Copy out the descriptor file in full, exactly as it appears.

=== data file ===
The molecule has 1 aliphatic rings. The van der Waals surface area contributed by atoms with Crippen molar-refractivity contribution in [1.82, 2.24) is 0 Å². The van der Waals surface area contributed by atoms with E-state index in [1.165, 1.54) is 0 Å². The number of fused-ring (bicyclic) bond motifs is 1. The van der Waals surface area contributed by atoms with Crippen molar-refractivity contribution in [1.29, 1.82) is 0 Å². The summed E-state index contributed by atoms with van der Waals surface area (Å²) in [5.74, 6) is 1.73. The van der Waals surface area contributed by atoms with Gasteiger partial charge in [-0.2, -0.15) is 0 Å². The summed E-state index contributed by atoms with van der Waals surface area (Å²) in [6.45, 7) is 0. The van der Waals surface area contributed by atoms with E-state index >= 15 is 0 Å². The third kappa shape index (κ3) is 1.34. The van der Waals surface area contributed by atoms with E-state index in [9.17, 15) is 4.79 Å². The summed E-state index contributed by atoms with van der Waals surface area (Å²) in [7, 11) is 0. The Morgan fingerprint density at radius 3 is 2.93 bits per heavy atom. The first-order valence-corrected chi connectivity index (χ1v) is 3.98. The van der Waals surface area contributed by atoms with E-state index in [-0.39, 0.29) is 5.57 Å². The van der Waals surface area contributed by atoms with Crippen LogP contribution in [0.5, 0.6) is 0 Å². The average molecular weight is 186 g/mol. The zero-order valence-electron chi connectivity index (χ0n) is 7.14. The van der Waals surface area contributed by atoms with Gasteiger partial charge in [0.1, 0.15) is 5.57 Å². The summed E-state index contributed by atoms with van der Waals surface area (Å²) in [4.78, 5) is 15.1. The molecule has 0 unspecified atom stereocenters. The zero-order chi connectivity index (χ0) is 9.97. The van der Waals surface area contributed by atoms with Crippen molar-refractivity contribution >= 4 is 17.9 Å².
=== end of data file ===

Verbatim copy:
The molecule has 1 aliphatic rings. The van der Waals surface area contributed by atoms with Crippen molar-refractivity contribution in [1.82, 2.24) is 0 Å². The van der Waals surface area contributed by atoms with E-state index in [1.165, 1.54) is 0 Å². The number of fused-ring (bicyclic) bond motifs is 1. The van der Waals surface area contributed by atoms with Crippen molar-refractivity contribution in [1.29, 1.82) is 0 Å². The summed E-state index contributed by atoms with van der Waals surface area (Å²) in [5.74, 6) is 1.73. The van der Waals surface area contributed by atoms with Gasteiger partial charge in [-0.2, -0.15) is 0 Å². The summed E-state index contributed by atoms with van der Waals surface area (Å²) in [6.45, 7) is 0. The van der Waals surface area contributed by atoms with E-state index >= 15 is 0 Å². The third kappa shape index (κ3) is 1.34. The van der Waals surface area contributed by atoms with E-state index in [9.17, 15) is 4.79 Å². The summed E-state index contributed by atoms with van der Waals surface area (Å²) in [7, 11) is 0. The Morgan fingerprint density at radius 3 is 2.93 bits per heavy atom. The first-order valence-corrected chi connectivity index (χ1v) is 3.98. The van der Waals surface area contributed by atoms with E-state index in [-0.39, 0.29) is 5.57 Å². The van der Waals surface area contributed by atoms with Crippen LogP contribution in [0.5, 0.6) is 0 Å². The average molecular weight is 186 g/mol. The zero-order valence-electron chi connectivity index (χ0n) is 7.14. The van der Waals surface area contributed by atoms with Gasteiger partial charge in [0.1, 0.15) is 5.57 Å². The summed E-state index contributed by atoms with van der Waals surface area (Å²) in [4.78, 5) is 15.1. The molecule has 0 unspecified atom stereocenters. The zero-order chi connectivity index (χ0) is 9.97. The van der Waals surface area contributed by atoms with Crippen molar-refractivity contribution >= 4 is 17.9 Å².